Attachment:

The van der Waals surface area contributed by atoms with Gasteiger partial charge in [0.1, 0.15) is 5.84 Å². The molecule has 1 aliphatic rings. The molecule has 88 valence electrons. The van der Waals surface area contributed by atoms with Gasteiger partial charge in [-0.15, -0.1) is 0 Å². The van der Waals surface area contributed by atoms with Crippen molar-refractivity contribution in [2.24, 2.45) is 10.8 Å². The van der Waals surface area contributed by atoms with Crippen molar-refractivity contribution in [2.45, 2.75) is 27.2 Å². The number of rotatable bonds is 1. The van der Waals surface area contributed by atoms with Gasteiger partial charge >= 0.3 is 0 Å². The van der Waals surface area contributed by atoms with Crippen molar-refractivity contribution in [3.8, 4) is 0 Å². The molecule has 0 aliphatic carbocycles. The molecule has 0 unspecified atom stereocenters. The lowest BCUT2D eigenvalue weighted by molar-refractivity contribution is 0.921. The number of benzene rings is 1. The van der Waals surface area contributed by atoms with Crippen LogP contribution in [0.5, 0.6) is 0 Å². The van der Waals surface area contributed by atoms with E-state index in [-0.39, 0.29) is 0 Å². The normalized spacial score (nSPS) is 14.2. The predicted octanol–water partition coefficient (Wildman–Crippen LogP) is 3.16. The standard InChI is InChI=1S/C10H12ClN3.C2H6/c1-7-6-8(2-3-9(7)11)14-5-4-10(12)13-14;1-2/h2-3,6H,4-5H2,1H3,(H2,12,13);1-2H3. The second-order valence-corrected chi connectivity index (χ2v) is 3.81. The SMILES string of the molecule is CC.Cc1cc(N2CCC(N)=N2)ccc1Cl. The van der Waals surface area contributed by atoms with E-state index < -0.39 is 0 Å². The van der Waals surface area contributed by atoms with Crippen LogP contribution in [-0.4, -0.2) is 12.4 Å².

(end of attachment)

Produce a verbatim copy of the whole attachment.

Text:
The van der Waals surface area contributed by atoms with Gasteiger partial charge in [0.1, 0.15) is 5.84 Å². The molecule has 1 aliphatic rings. The molecule has 88 valence electrons. The van der Waals surface area contributed by atoms with Gasteiger partial charge in [-0.15, -0.1) is 0 Å². The van der Waals surface area contributed by atoms with Crippen molar-refractivity contribution in [2.24, 2.45) is 10.8 Å². The van der Waals surface area contributed by atoms with Crippen molar-refractivity contribution in [2.45, 2.75) is 27.2 Å². The number of rotatable bonds is 1. The van der Waals surface area contributed by atoms with Gasteiger partial charge >= 0.3 is 0 Å². The van der Waals surface area contributed by atoms with Crippen molar-refractivity contribution in [3.8, 4) is 0 Å². The molecule has 0 aliphatic carbocycles. The molecule has 0 unspecified atom stereocenters. The lowest BCUT2D eigenvalue weighted by molar-refractivity contribution is 0.921. The number of benzene rings is 1. The van der Waals surface area contributed by atoms with Crippen LogP contribution in [0.5, 0.6) is 0 Å². The van der Waals surface area contributed by atoms with E-state index in [-0.39, 0.29) is 0 Å². The normalized spacial score (nSPS) is 14.2. The predicted octanol–water partition coefficient (Wildman–Crippen LogP) is 3.16. The standard InChI is InChI=1S/C10H12ClN3.C2H6/c1-7-6-8(2-3-9(7)11)14-5-4-10(12)13-14;1-2/h2-3,6H,4-5H2,1H3,(H2,12,13);1-2H3. The second-order valence-corrected chi connectivity index (χ2v) is 3.81. The SMILES string of the molecule is CC.Cc1cc(N2CCC(N)=N2)ccc1Cl. The van der Waals surface area contributed by atoms with E-state index < -0.39 is 0 Å². The van der Waals surface area contributed by atoms with Crippen LogP contribution in [-0.4, -0.2) is 12.4 Å².